Everywhere you look new digital resources are springing up. Sometimes you don’t need new resources. You just need to give your old resources a digital sprucing up. Use this step-by-step guide to learn how to digitize worksheets you already have in your classroom toolbox.
If you’ve been wondering how resource creators make all those digital products so quickly, you’ll be happy to know that making a simple digital resource is not only pretty simple, but it is quick, and if you are creating for students who will view the resources on Chromebooks or through a Google platform (like Google Classroom), then you can adapt and share the resource all in less than 30 minutes.
Just follow the steps below. I’ve included some images to help you along!
Step-by-Step Guide: How to Digitize Worksheets
Step #1: Find the pdf that you want to ‘digitize!’
Find something printable or something in pdf form that you want to be able to assign and completed in a Google platform.
Step #2: Open PDF Candy
Once you have entered the PDF Candy website, you will have many many many options for what kind of action you want to take. For our purposes, you will choose PDF to JPG (see the image). When prompted, drop the PDF into the box. Then let PDF Candy do their thing!
Step #3: Download the JPG
Once PDF Candy converts the PDF to a JPG file, you will have the option to ‘Download’ the JPG, which you will want to download either onto your computer, into your Google Docs, or into Dropbox. We change the PDF to a JPG to secure the image and make sure that once it is added to the background of our slides, students can’t move or adjust any elements on it.
Step #4: Open Google Slides
Once your file has been converted to a JPG, open up a new Google Slides presentation. You will want to begin by deleting any title or subtitle boxes, so you are beginning the process with a clean slide. This is important as we don’t want any ‘hidden’ text boxes confusing students while they work.
Step #5: Add the image to the slide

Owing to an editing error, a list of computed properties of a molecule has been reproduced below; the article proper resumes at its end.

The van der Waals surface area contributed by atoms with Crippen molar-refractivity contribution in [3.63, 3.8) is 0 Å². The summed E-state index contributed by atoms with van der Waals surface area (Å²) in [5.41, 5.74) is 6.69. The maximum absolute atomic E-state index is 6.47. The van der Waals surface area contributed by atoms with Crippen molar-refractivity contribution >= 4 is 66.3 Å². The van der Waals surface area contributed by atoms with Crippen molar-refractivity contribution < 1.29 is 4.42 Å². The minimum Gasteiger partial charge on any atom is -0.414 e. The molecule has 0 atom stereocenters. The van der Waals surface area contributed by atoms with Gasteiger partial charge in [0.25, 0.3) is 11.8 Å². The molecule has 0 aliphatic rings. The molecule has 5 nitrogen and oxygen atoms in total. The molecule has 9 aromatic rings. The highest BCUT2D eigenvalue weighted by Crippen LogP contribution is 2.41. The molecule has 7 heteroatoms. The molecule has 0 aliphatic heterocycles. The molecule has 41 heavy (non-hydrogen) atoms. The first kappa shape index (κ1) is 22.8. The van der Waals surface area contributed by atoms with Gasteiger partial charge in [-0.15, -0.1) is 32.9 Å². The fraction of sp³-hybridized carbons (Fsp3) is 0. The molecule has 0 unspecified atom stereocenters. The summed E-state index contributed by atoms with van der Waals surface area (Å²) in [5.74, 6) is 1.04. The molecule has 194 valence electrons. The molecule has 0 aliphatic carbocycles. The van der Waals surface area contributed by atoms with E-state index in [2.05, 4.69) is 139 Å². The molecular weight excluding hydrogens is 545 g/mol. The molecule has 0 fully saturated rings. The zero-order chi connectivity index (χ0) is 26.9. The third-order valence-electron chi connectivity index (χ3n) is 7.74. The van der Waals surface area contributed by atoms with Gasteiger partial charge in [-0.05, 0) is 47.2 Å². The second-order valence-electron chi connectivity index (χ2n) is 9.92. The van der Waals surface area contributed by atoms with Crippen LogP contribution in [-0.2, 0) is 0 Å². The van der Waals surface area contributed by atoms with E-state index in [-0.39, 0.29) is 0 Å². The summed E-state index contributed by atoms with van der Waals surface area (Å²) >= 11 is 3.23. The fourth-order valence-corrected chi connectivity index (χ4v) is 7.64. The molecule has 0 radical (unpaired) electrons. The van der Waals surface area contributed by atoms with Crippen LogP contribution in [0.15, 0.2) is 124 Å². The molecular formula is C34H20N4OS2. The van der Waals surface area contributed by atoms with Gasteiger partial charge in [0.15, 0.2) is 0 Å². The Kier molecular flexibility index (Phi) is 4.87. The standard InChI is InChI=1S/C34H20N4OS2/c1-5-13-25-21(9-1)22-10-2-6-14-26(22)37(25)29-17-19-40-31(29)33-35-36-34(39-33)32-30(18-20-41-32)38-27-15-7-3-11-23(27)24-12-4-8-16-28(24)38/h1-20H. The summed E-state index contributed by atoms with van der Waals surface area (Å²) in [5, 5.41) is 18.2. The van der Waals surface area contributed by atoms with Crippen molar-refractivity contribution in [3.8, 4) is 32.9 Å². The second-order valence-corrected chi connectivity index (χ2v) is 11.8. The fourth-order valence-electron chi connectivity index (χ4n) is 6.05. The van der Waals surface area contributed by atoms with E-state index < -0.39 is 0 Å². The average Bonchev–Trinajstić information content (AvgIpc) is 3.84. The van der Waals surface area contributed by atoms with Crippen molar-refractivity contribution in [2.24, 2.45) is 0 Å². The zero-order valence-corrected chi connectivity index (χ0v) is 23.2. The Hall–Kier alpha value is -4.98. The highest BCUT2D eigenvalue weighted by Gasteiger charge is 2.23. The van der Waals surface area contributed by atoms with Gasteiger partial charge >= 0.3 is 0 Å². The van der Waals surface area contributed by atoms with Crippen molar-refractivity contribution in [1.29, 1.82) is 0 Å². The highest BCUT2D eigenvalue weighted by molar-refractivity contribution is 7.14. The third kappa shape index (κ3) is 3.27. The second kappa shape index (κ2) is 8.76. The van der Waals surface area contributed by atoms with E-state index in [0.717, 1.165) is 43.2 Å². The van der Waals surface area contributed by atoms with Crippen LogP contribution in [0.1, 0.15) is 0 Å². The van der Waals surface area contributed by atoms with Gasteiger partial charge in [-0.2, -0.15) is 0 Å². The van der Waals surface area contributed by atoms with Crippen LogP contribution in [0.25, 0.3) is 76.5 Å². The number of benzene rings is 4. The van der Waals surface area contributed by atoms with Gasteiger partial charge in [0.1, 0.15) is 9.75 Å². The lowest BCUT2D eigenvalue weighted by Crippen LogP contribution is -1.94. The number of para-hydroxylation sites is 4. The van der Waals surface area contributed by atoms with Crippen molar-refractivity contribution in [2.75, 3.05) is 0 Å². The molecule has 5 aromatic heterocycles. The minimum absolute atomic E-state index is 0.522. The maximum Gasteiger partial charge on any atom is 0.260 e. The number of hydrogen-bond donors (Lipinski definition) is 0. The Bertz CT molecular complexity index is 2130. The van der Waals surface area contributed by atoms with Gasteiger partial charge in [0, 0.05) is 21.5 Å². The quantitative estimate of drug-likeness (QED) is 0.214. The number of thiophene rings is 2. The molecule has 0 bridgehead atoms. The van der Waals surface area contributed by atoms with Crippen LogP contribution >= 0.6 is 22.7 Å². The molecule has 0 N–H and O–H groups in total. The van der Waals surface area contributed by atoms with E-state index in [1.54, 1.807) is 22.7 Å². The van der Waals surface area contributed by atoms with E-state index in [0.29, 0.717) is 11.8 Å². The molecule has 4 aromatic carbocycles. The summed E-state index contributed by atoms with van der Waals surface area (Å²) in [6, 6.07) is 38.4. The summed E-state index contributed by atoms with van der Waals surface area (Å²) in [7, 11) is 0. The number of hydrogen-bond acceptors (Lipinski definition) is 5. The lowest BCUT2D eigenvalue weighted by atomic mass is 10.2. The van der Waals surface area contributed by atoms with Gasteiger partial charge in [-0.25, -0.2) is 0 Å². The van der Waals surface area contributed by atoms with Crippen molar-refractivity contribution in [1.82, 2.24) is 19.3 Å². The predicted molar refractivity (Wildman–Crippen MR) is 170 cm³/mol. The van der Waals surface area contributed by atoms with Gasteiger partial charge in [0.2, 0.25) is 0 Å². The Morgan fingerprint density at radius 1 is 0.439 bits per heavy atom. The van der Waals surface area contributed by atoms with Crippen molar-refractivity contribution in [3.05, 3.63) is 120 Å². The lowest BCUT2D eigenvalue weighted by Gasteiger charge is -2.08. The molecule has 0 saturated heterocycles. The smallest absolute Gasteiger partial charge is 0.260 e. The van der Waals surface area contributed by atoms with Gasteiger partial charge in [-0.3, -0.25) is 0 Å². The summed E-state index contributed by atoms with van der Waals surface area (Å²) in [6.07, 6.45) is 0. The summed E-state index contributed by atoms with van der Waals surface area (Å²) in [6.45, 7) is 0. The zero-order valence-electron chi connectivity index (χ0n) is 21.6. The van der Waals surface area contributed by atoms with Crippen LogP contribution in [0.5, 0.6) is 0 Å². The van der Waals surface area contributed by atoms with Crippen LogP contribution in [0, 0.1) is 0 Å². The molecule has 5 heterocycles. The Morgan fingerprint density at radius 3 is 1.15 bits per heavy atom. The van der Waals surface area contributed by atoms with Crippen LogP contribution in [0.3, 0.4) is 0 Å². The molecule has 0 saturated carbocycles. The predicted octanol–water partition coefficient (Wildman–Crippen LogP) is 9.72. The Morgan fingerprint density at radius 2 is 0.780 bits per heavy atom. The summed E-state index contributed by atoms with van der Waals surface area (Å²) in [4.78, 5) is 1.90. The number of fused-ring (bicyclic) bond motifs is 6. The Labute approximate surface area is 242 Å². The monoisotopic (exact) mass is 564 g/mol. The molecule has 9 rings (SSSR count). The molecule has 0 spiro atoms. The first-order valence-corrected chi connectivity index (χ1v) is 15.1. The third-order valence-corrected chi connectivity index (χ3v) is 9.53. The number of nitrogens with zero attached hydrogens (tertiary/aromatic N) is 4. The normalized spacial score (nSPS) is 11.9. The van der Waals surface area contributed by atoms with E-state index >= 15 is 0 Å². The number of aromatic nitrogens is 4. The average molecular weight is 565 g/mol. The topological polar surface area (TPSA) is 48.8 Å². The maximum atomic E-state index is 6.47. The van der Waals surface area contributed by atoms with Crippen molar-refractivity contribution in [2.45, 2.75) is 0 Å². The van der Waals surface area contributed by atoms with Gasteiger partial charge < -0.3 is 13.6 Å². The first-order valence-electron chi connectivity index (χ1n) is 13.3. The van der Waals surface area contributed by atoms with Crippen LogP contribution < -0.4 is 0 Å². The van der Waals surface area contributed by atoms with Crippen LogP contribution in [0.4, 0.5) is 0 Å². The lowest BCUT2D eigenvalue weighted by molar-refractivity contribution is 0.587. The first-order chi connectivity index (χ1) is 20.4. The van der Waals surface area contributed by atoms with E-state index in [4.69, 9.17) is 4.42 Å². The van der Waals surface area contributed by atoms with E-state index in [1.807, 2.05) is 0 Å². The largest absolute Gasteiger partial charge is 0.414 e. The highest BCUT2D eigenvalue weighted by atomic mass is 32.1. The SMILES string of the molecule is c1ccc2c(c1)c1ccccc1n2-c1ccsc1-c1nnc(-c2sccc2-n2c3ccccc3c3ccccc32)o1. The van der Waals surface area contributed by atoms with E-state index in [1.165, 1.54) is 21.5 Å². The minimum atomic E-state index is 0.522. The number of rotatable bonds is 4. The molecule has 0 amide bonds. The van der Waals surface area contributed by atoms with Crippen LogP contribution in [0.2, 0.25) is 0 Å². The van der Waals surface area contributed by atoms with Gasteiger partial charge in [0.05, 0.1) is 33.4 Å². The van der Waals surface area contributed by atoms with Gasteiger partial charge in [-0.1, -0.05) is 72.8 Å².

Now that you are looking at a blank slide, click on Background.’ If you can’t find it, the button should be under ‘Add-ons,’ but if you don’t see it, you can also click on ‘Slide’ and then ‘Change Background.’
Once you see the pop-up, click on ‘Change Image,’ and select or drag in the image you just downloaded. Once you’ve selected the image, the picture will fill the background, but you’ll notice that the image is stretched awkwardly.
Step #6: Change the Slide Size
At this point, we will need to change the size of the slide, so the worksheet looks correct. By clicking on ‘File,’ then going down to ‘Page Setup,’ you will get a pop-up that looks like the one below. You will change the page setup from ‘Widescreen 16:9’ to ‘Standard 4:3.’ Now, your worksheet will look much more like the original.
Step #7: Add Textboxes
Now that the image is saved as the background, you are able to add text boxes to the document where you want students to be able to add text.
To create a textbox, click on the little box with a ‘T’ in it at the top of your screen. Then create a textbox on the page to match the size of the space the students have to write. Make sure to test the font, font color, and size of the text for each textbox as some students will not adjust those settings themselves, and you’ll want to make sure the default allows enough space for the student to complete the assignment.
Step #8: Add Any Necessary or Helpful Shapes/Images.
Does your worksheet require students to choose answers? Create ‘highlighting strips’ for students to drag over their choices, by creating a rectangle from the ‘Shape’ icon in the menu.
Use the ‘fill’ feature (the small paint bucket icon) to fill in the shape with color. Once you’ve chosen your desired color, click on the ‘fill’ feature again and click on ‘custom’ then adjust the transparency by adjusting the transparency slider in the pop-up.
If your worksheet requires students to choose or identify items, create the number of boxes you will need by simply copying the transparent rectangle and pasting the desired number of rectangles students will need to complete the worksheet. Note: I suggest stacking them all up on top of each other to keep the document looking clean before sharing it with students.
Step #9: Beef it up!
If you want to add even more options for students, consider using Google to search for some free clipart images that students can drag in and use in the worksheet. (Example: adding base 10 blocks)
To add images to your worksheet, simply find the image (make sure to obey all copyright laws!). For our purposes, we will be looking for png files. Then download the image to your computer, and once you are back in your Google slides, you can select ‘insert image.’ Choose the png you previously downloaded, and add it to the worksheet for your students to manipulate.
I hope you found this tutorial post helpful. Try it out with some of the worksheets and pdfs you have hidden away in your files and let me know how it goes!